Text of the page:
Changing Places and the Weirdness of It

Our first Middle Eastern Mayhem back in 2007

Our first Middle Eastern Mayhem back in the day

Do you remember that game “Go to the Head of the Class”? Yeah. Never played it, but I am familiar with the concept, one desperately frowned upon by education researchers nowadays. But that’s a rant for another day. Have you ever gone from peer to student? I have, and it’s really weird at times.

I am currently taking a belly dance class from a woman with whom I started belly dancing back in 2007. Back then, we were both students, totally new to this form of art and exercise. We had our first class performance together, we both performed in public for the first time together. We were invited to and performed in student troupe together. But there was always a difference between us. She had a goal: to someday teach belly dance. I had no such goal. I just liked learning and performing because dancing made me feel beautiful. So, life went on, life got busy, and I stepped away from dance twice for a year, One year, it was because of the sheer busyness of life and other hobbies, and then the second when I became pregnant with my daughter. In all of that time, she continued to dance, to go to workshops, learn from the greats, step out onto bigger and bigger stages, and start taking on more responsibility within the troupe. Now she is a member of a professional belly dance troupe, Intoxique, along with two of the gorgeous ladies who were our teachers, as well as directing the student troupe, and heading up one of her own, Rebellyon, a dub step fusion group, a style she has pioneered and continues to forge into something great.

So sometimes, it’s really weird to stand as student to a woman with whom I was a peer not too many years ago. Please, don’t take this for jealousy. OK, well, maybe a little bit of jealousy. But, the fact of the matter is, she had a goal to work towards and kept on working towards it. I didn’t have a goal; I taught for a living, I didn’t really want to do it for a hobby, too. Belly dancing is a hobby. I did it to get into shape and feel lovely and that’s what I’m working towards again. But here’s the other thing:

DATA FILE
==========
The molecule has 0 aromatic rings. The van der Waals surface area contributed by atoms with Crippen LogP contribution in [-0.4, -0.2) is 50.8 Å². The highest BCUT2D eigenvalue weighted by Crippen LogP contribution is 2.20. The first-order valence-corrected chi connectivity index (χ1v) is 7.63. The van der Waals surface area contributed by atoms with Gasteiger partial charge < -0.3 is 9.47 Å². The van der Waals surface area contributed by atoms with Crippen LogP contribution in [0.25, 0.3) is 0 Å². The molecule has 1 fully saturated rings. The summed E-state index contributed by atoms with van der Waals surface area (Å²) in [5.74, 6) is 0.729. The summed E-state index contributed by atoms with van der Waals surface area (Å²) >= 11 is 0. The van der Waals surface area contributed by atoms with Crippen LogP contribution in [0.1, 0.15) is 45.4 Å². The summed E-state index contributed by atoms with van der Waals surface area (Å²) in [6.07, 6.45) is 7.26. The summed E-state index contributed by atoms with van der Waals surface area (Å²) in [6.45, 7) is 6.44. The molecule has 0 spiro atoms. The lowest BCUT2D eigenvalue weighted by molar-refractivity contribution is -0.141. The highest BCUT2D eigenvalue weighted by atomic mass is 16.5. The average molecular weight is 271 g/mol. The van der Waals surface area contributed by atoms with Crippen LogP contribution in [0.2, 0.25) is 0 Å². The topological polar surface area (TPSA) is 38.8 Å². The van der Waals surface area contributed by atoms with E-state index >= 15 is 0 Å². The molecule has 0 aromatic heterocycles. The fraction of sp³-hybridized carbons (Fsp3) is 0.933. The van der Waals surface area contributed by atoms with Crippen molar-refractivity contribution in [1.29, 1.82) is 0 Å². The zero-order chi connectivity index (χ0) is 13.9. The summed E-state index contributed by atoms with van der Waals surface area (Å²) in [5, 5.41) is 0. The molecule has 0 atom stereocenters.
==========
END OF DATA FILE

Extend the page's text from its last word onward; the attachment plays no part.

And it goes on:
I’m not at the head of the class anymore.

She and I were two of the best in our day, I think, and I’m not saying that to brag. Just to put things in perspective. I never imagined to ever be a peer to our belly dance mamas but she was a fellow student. I guess I kind of expected that we would always be peers somehow. Now she has students who are far more skilled than I am and who can do things that I can’t. I’m not at the head of the class anymore and, to a chronic overachiever, that’s a blow to the ego. But I’m working on my vanity – well, trying to anyway. I don’t need to be the best. I just want to be better; I want to be stronger, more graceful, I want to be in shape again. So, when I go to class, I try to shove that ego into a box and lock it there while I am in studio. It’s like when I took horseback riding lessons. My mother told me, “Now, don’t tell the instructor what to do. You’ve only read about it; he’s done it.” And I try to remember that. She’s done the work: the learning, the study and research, the practice, the performance. She knows way more than I do and can teach me new things, as well as how to better execute the moves I THINK I already know.

I’m not a peer anymore. I’m a student, and I need act like one and do my best to learn. And it doesn’t matter that she’s my teacher now; she’s still my friend.

Thank you, Jenny. 🙂


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